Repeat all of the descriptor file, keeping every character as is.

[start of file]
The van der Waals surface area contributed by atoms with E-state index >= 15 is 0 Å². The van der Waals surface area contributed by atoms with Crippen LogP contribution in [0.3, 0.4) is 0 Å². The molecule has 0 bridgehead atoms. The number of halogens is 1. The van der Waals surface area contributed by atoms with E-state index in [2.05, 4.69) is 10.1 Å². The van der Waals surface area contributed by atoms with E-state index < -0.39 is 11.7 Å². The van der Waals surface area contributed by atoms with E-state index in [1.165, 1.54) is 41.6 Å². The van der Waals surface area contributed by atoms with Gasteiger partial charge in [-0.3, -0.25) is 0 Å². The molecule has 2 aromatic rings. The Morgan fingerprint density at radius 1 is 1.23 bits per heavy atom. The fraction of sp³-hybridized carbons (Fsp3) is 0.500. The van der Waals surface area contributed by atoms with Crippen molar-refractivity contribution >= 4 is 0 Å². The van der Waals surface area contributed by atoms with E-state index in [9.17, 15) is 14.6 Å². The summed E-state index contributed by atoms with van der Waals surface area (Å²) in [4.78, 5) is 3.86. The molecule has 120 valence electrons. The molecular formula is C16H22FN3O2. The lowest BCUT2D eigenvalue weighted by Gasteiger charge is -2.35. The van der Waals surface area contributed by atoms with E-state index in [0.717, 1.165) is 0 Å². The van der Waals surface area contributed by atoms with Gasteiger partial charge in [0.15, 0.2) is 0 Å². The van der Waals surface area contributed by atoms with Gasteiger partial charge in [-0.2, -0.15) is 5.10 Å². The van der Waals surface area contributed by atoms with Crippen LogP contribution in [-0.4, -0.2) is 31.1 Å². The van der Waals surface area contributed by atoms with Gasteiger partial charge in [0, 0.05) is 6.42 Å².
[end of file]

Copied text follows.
The van der Waals surface area contributed by atoms with E-state index >= 15 is 0 Å². The van der Waals surface area contributed by atoms with Crippen LogP contribution in [0.3, 0.4) is 0 Å². The molecule has 0 bridgehead atoms. The number of halogens is 1. The van der Waals surface area contributed by atoms with E-state index in [2.05, 4.69) is 10.1 Å². The van der Waals surface area contributed by atoms with E-state index < -0.39 is 11.7 Å². The van der Waals surface area contributed by atoms with E-state index in [1.165, 1.54) is 41.6 Å². The van der Waals surface area contributed by atoms with Gasteiger partial charge in [-0.3, -0.25) is 0 Å². The molecule has 2 aromatic rings. The Morgan fingerprint density at radius 1 is 1.23 bits per heavy atom. The fraction of sp³-hybridized carbons (Fsp3) is 0.500. The van der Waals surface area contributed by atoms with Crippen molar-refractivity contribution >= 4 is 0 Å². The van der Waals surface area contributed by atoms with E-state index in [9.17, 15) is 14.6 Å². The summed E-state index contributed by atoms with van der Waals surface area (Å²) in [4.78, 5) is 3.86. The molecule has 120 valence electrons. The molecular formula is C16H22FN3O2. The lowest BCUT2D eigenvalue weighted by Gasteiger charge is -2.35. The van der Waals surface area contributed by atoms with E-state index in [0.717, 1.165) is 0 Å². The van der Waals surface area contributed by atoms with Gasteiger partial charge in [0.15, 0.2) is 0 Å². The van der Waals surface area contributed by atoms with Gasteiger partial charge in [-0.2, -0.15) is 5.10 Å². The van der Waals surface area contributed by atoms with Crippen LogP contribution in [-0.4, -0.2) is 31.1 Å². The van der Waals surface area contributed by atoms with Gasteiger partial charge in [0, 0.05) is 6.42 Å².